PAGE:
Don't think you can make a living as a farmer on just an acre or two of land? Jean-Martin Fortier, author of "The Market Gardener: A Successful Grower’s Handbook for Small-Scale Organic Farming," wants to prove that you can. In fact, he already has.

Fortier and his wife, Maude-Hélène Desroches, clear $140,000 in sales annually on their 1.5-acre farm, Les Jardins de la Grelinette. And, he says, anyone could do the same by applying some simple techniques.

“I felt that there was a need for [a book] like this. I have been involved with growing the food movement. My response was to tell people that they can grow and here is how,” Fortier told civileats.com.

At a time when most prospective farmers are shying away from small-scale agriculture due to financial concerns, Fortier is sure to draw an audience. His philosophy is "grow better, not bigger," and he trades expensive, mechanized farming contraptions like tractors for hands and light power tools.

The Market Gardener BookBasically, the couple's approach to growing food is what they call "biologically intensive." It centers around permaculture methods like conservation tillage, building permanent beds, and crop rotation. The philosophy also details the utility of simple tools like the broadfork and the two-wheel tractor.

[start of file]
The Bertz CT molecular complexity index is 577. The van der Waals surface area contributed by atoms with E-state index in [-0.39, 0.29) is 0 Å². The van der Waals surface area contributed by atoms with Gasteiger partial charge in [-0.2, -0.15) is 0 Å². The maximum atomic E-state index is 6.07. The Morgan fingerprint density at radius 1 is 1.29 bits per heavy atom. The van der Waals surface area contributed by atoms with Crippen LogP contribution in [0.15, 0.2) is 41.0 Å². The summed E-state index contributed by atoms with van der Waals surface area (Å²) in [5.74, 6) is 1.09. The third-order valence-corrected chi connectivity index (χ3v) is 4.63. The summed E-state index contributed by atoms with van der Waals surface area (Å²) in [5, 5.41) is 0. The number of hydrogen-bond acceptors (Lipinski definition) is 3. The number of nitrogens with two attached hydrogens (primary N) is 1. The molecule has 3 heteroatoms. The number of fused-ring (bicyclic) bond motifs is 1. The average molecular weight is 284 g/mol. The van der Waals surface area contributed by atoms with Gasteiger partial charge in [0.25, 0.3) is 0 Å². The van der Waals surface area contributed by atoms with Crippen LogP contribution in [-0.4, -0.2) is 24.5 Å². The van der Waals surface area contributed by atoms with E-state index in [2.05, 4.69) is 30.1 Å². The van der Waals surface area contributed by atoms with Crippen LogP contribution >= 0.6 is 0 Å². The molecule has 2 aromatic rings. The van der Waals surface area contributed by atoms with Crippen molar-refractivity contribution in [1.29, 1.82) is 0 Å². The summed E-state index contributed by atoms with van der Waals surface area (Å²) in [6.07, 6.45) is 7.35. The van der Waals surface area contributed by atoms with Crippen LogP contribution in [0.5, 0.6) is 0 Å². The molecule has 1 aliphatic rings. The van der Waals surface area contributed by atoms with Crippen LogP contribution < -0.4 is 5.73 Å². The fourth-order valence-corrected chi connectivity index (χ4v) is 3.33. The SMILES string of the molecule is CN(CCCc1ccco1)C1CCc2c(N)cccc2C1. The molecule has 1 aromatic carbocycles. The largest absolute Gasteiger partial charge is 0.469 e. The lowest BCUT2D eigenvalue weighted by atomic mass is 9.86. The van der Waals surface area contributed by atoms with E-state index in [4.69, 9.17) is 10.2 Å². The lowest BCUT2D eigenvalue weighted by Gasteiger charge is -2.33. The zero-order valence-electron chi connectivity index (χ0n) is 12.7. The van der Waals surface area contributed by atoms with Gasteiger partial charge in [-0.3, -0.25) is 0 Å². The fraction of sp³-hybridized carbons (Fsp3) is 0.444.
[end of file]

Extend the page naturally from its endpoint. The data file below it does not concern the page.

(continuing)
"The broadfork traces its origin back to the grelinette, a tool invented in France by André Grelin in the 1960s," explained Fortier. "We named our business, Les Jardins de la Grelinette, after the tool because it is so emblematic of our philosophy of efficient, environmentally sound, manual gardening."

The method, which is detailed in the book, is also focused on how to organize a small farm's different workspaces to make growing as efficient, practical and ergonomic as possible. The book also explains how to fertilize organically, start seeds, as well as how to manage weeds and insect pests.

Les Jardins de la Grelinette isn't designed to feed the world — it feeds just 200 families a week during the summer months with a diversified mix of crops including beets, broccoli, salad greens and carrots — but the point is that it doesn't have to. Small-scale farms can feed their communities with fresh, organic produce and make a handsome living doing so.

Fortier also believes his methods can be applied all over the world, in a variety of different climates. For instance, Les Jardins de la Grelinette is located in Canada, but Fortier and Desroches have spent time on farms in Cuba, Mexico and New Mexico too. In fact, many of their methods are common practice on small and large farms in places like South America and Africa, even though these methods seem to have been lost on North American farmers.

"My message is that if you want to get into farming — if you’re young and you don’t have access to land or capital, this is a pretty bright way to do it without a lot of input. And you can make a living," said Fortier.

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